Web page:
In the midst of the continuing COVID-19 pandemic, leaders of Pastors for Texas Children—including several Texas Baptist ministers—have asked the Texas Education Agency to offer schools clear health and safety guidelines.
The ministers also urged TEA to grant local districts flexibility in how they provide instruction, maintain funding for public education and seek a waiver from the U.S. Department of Education that would allow Texas to cancel its statewide standardized test next year.
“With the number of COVID-19 illnesses reaching record-breaking numbers daily, and the rise in the numbers of young children with coronavirus, we are deeply troubled about the possibility of harm coming to the children of our Texas communities,” Pastors for Texas leaders wrote in a July 14 letter to Mike Morath, commissioner of education at TEA.
Joining Charles Foster Johnson, executive director of Pastors for Texas Children, and Co-director Charles Luke in signing the letter were several other ministers from around the state. Texas Baptists who endorsed the letter included Phil Christopher, pastor of First Baptist Church in Abilene; John Ogletree, pastor of First Metropolitan Baptist Church in Houston; Steve Wells, pastor of South Main Baptist Church in Houston; and Garrett Vickrey, pastor of Woodland Baptist Church in San Antonio.
The letter to Morath presented four specific requests:
- Provide clear guidelines for public health and student safety. “While we realize adjusting to this pandemic is difficult and represents something of a ‘moving target,’ we believe the lack of clear, early guidelines and requirements from state-level officials has led to a significant increase in the number of coronavirus cases,” the letter stated. “Without clear direction from TEA, the number of increasing cases will likely include more and more children as the school year progresses.”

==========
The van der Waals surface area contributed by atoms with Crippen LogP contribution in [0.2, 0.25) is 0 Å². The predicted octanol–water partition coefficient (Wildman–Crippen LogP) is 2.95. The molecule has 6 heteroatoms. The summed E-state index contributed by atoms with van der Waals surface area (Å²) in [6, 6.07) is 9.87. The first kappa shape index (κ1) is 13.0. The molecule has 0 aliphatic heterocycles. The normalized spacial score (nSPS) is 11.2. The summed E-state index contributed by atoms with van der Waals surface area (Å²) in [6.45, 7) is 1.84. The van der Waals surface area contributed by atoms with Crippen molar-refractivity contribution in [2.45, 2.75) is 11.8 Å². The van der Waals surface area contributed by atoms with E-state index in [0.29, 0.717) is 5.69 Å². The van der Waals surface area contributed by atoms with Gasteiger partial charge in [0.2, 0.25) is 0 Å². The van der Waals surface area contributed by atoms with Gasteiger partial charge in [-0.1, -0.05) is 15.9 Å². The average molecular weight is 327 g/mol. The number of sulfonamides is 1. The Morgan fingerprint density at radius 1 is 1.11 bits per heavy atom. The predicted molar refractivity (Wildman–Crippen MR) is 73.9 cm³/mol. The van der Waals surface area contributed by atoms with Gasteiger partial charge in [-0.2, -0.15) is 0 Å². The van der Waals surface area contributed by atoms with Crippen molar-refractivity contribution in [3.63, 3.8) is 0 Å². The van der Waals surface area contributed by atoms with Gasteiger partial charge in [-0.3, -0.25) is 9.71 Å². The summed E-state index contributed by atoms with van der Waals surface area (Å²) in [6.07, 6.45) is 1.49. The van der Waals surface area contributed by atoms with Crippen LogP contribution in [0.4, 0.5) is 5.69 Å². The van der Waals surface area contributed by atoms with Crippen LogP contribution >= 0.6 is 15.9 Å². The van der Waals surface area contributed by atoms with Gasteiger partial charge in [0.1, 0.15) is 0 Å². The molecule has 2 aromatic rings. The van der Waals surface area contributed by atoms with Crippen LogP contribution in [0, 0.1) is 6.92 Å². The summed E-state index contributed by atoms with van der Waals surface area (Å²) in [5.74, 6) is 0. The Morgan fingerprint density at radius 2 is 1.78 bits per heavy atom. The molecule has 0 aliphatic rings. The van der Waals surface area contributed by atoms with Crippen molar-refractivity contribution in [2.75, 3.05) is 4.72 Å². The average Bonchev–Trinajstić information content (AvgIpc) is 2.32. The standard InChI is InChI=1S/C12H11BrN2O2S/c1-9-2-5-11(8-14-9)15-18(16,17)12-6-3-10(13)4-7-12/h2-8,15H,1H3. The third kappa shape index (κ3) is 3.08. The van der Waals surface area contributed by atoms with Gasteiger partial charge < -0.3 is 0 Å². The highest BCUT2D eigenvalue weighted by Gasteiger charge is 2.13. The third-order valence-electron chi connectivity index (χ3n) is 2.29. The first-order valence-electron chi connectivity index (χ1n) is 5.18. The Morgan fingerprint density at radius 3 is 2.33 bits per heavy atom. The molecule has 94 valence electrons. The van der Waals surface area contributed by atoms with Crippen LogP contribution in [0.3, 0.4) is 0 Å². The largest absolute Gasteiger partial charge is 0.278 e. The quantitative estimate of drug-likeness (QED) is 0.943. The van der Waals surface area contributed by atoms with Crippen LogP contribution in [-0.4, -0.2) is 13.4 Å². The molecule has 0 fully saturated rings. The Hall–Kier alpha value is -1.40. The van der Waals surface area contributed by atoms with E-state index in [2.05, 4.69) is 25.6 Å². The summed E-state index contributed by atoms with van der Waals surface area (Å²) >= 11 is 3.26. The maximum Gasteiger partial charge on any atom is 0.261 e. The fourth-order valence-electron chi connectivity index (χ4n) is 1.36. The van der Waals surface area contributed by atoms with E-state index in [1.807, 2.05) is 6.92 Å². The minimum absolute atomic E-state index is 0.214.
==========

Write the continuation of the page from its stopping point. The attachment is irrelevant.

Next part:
- Provide instructional flexibility for local school districts. “TEA should not require school districts to have a full week of on-campus instruction to receive funding, but should allow districts to choose which instructional model most effectively provides for learning while ensuring the safety and welfare of students, staff, and families. Additional time for remote learning options should be granted without financial penalty, if necessary,” the letter stated.
- Maintain appropriate funding for schools. “Fully fund schools as they were last school year with appropriate adjustments in average daily attendance calculations to allow for shut-downs and shifts in instructional methods,” the ministers requested. “Funding should not be withheld from schools and communities that are in severe need due to future outbreaks in this pandemic.”
- Cancel the STAAR test for the 2020-21 school year. “Adding a high-stakes, high-pressure standardized test on top of an unprecedented pandemic will not serve our Texas children, parents and educators well,” the letter stated. “We believe such a requirement to be unfair to our communities and insensitive to the difficulties they are facing.” Pastors for Texas Children asked TEA to seek a waiver from the U.S. Department of Education that will exempt Texas schools from testing requirements for the upcoming school year.
Texas Health and Human Services reported 275,058 cases of COVID-19 in the state as of July 14, with more than 3,300 fatalities. Individuals age 19 and younger account for about 1,800 of the confirmed cases in the state, but the numbers of children and teenagers with the virus continue to increase.